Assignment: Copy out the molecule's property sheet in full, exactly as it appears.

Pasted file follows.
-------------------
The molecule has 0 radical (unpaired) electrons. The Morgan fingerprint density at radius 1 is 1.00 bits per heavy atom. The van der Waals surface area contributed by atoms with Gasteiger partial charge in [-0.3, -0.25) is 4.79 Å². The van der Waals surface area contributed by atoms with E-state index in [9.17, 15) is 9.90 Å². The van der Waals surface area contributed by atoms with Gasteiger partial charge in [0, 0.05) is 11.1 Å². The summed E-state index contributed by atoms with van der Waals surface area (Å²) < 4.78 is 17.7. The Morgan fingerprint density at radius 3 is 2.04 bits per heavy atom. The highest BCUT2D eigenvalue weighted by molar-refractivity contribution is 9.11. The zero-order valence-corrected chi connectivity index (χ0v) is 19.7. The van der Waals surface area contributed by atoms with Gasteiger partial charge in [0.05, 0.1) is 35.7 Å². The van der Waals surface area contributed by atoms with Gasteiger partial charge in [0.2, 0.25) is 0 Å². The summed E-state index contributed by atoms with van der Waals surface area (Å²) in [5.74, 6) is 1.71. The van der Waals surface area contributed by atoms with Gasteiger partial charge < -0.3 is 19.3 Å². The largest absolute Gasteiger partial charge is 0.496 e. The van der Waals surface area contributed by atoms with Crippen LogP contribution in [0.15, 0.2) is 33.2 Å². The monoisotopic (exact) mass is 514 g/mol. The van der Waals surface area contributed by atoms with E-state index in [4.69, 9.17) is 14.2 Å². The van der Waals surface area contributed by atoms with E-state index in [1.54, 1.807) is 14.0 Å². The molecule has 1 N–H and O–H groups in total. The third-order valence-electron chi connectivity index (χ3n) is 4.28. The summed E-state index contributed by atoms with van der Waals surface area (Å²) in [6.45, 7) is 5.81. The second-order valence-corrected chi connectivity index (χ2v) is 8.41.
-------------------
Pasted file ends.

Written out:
The molecule has 0 radical (unpaired) electrons. The Morgan fingerprint density at radius 1 is 1.00 bits per heavy atom. The van der Waals surface area contributed by atoms with Gasteiger partial charge in [-0.3, -0.25) is 4.79 Å². The van der Waals surface area contributed by atoms with E-state index in [9.17, 15) is 9.90 Å². The van der Waals surface area contributed by atoms with Gasteiger partial charge in [0, 0.05) is 11.1 Å². The summed E-state index contributed by atoms with van der Waals surface area (Å²) < 4.78 is 17.7. The Morgan fingerprint density at radius 3 is 2.04 bits per heavy atom. The highest BCUT2D eigenvalue weighted by molar-refractivity contribution is 9.11. The zero-order valence-corrected chi connectivity index (χ0v) is 19.7. The van der Waals surface area contributed by atoms with Gasteiger partial charge in [0.05, 0.1) is 35.7 Å². The van der Waals surface area contributed by atoms with Gasteiger partial charge in [0.2, 0.25) is 0 Å². The summed E-state index contributed by atoms with van der Waals surface area (Å²) in [5.74, 6) is 1.71. The van der Waals surface area contributed by atoms with Gasteiger partial charge < -0.3 is 19.3 Å². The largest absolute Gasteiger partial charge is 0.496 e. The van der Waals surface area contributed by atoms with Crippen LogP contribution in [0.15, 0.2) is 33.2 Å². The monoisotopic (exact) mass is 514 g/mol. The van der Waals surface area contributed by atoms with E-state index in [4.69, 9.17) is 14.2 Å². The van der Waals surface area contributed by atoms with E-state index in [1.54, 1.807) is 14.0 Å². The molecule has 1 N–H and O–H groups in total. The third-order valence-electron chi connectivity index (χ3n) is 4.28. The summed E-state index contributed by atoms with van der Waals surface area (Å²) in [6.45, 7) is 5.81. The second-order valence-corrected chi connectivity index (χ2v) is 8.41.